Legislative Changes for “Off the Plan” Purchases and What They Mean for You
The Queensland Government has undertaken substantial reform of the law regarding “off the plan” property, which came into effect on the 1 December 2014. The government’s objective in making these reforms has been to streamline the law and reduce red tape in this area while maintaining consumer protections. Regardless of whether or not the reform achieves these objectives both Buyers and Sellers will have to be extra careful to ensure their interests are protected.
‘Lot’ or ‘Allotment’?
There is now no difference at law between a ‘lot’ and an ‘allotment’ and both are now referred to in the legislation as a ‘proposed lot.’ An allotment used to refer to ‘unregistered reconfigured land,’ or in other words freehold vacant land sold “off the plan.” This could only be sold if development approval had been already been granted. The change has eliminated the difference between a ‘lot’ and an ‘allotment’ as both can be sold without development approval. While this gives developers greater ability to raise revenue for their projects there is always the risk that development approval will not be granted. It is therefore extremely important that Buyers in such situations understand their options if the project goes sour.
The disclosure requirements that a seller of an “off the plan” property must provide have also been altered by the reforms. The seller is required to provide the Buyer with a disclosure statement and a disclosure plan. The legislation requires certain information to be included in both documents depending with the each volunteered servicing categories of the process which actually helped by kcb maid service it more on what type of lot is being sold. It is important that both Buyers and Sellers of “off the plan” property understand what needs to be included in these documents. For Buyers it is important that they get all the information they need to confidently enter a contract. For Sellers it is important that they discharge all of their obligations so that they do not inadvertently give the Buyer a right to terminate the contract.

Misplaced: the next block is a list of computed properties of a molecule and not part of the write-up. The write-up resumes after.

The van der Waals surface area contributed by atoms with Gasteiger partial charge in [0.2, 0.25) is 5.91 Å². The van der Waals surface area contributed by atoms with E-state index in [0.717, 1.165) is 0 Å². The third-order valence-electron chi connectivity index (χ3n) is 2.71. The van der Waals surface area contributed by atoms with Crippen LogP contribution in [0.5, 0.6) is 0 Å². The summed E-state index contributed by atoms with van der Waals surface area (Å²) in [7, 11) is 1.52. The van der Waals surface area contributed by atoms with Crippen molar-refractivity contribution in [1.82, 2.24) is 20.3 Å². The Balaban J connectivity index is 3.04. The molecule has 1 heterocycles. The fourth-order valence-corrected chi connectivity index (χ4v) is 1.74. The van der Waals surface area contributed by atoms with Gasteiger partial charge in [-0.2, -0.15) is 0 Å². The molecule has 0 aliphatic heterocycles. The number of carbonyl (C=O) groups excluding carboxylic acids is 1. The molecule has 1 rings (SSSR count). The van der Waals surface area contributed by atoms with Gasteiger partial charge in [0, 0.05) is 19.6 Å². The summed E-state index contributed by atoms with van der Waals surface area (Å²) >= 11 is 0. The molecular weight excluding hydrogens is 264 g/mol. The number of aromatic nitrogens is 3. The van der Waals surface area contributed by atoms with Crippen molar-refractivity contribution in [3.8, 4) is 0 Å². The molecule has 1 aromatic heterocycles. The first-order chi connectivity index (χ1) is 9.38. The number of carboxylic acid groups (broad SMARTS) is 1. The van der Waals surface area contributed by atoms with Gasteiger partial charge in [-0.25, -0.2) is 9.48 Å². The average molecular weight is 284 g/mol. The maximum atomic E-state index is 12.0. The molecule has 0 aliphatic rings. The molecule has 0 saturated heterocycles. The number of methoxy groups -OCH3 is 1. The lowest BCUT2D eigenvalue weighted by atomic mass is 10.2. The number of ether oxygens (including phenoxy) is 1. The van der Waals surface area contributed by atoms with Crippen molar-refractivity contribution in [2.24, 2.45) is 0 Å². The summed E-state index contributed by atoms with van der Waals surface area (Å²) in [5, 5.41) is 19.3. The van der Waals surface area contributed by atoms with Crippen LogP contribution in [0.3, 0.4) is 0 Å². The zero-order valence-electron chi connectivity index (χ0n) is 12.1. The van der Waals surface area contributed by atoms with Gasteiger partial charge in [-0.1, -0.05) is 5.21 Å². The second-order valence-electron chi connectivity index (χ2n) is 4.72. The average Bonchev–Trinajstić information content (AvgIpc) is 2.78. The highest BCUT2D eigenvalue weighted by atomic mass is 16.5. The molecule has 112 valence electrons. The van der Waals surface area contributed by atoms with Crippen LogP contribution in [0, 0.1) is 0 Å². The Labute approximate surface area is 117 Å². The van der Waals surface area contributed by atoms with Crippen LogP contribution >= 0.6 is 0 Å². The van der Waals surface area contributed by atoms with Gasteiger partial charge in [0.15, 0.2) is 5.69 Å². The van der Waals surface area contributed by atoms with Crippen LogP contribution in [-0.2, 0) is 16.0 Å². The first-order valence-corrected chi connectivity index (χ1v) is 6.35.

Whenever money is paid towards the purchase of any “off the plan” property, including options to purchase and expressions of interest, it has to be paid directly into the Trust Account of either a law practice or real estate agent. Once this occurs the money is protected by the law and it is kept on behalf of whoever may be entitled to it. This is a legislative measure designed to protect Buyers in the event that a Seller becomes insolvent. This ensures that it will be easier for the Buyers to get their investment back. This is especially important now given a Buyer maybe expected to provide a larger deposit.
The amount a Buyer can be asked to pay as a deposit under an “off the plan” contract has been dramatically increased because of changes to the Property Law Act. Under the new law, where a contract is for the sale of “off the plan” property, it is acceptable for the Seller to ask for a deposit of up to 20% of the purchase price, instead of 10%. If you are the Buyer in this situation and you breach the contract in a way that allows the Seller to terminate then the entire deposit may be forfeited. Buyers now may face twice the financial risk they would in any other conveyance and that certainly needs to be taken into account before entering into any contract for “off the plan” property.